November 30, 2001
VIA FEDERAL EXPRESS AND EMAIL
Donald S. Clark
Dear Secretary Clark:
The Entertainment Software Rating Board ("ESRB") appreciates the opportunity to submit this Public Comment in response to the Federal Trade Commission's (the "Commission") Request for Comments announced in the Federal Register on October 26, 2001. ESRB supports the recommendation of the Commission to extend the sliding scale approach for obtaining verifiable parental consent for an additional two years to April 21, 2004. Such an extension would permit a website operator to use an e-mail message from the parent, coupled with additional steps, to obtain verifiable parental consent for the collection and internal use of personal information from children.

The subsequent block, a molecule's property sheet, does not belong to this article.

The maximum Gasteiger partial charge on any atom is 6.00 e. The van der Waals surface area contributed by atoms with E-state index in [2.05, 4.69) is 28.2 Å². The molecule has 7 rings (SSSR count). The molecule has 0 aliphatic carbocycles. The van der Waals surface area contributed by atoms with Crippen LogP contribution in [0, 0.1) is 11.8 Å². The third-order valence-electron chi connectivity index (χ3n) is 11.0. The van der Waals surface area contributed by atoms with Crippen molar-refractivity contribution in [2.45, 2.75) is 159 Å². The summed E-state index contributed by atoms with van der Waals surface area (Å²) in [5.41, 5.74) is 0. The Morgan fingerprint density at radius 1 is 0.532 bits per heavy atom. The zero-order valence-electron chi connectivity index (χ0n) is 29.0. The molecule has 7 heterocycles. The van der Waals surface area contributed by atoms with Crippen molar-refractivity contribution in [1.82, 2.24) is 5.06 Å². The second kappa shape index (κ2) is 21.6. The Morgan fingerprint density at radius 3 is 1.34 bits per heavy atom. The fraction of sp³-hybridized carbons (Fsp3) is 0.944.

Created in 1994, the ESRB is an independent, not-for-profit organization established to educate and protect consumers through self-regulatory programs such as "ESRB Privacy Online." ESRB Privacy Online is a third-party, privacy seal provider approved by the Commission as a safe harbor program for compliance with the Children's Online Privacy Protection Rule. We assist interactive entertainment software companies in protecting the rights of consumers--particularly children--through open disclosure and adherence to comprehensive principles for fair online information practices. Our goal is to help make the Internet a secure, reliable, and private place to share information, provide valuable educational and entertainment services, and conduct business.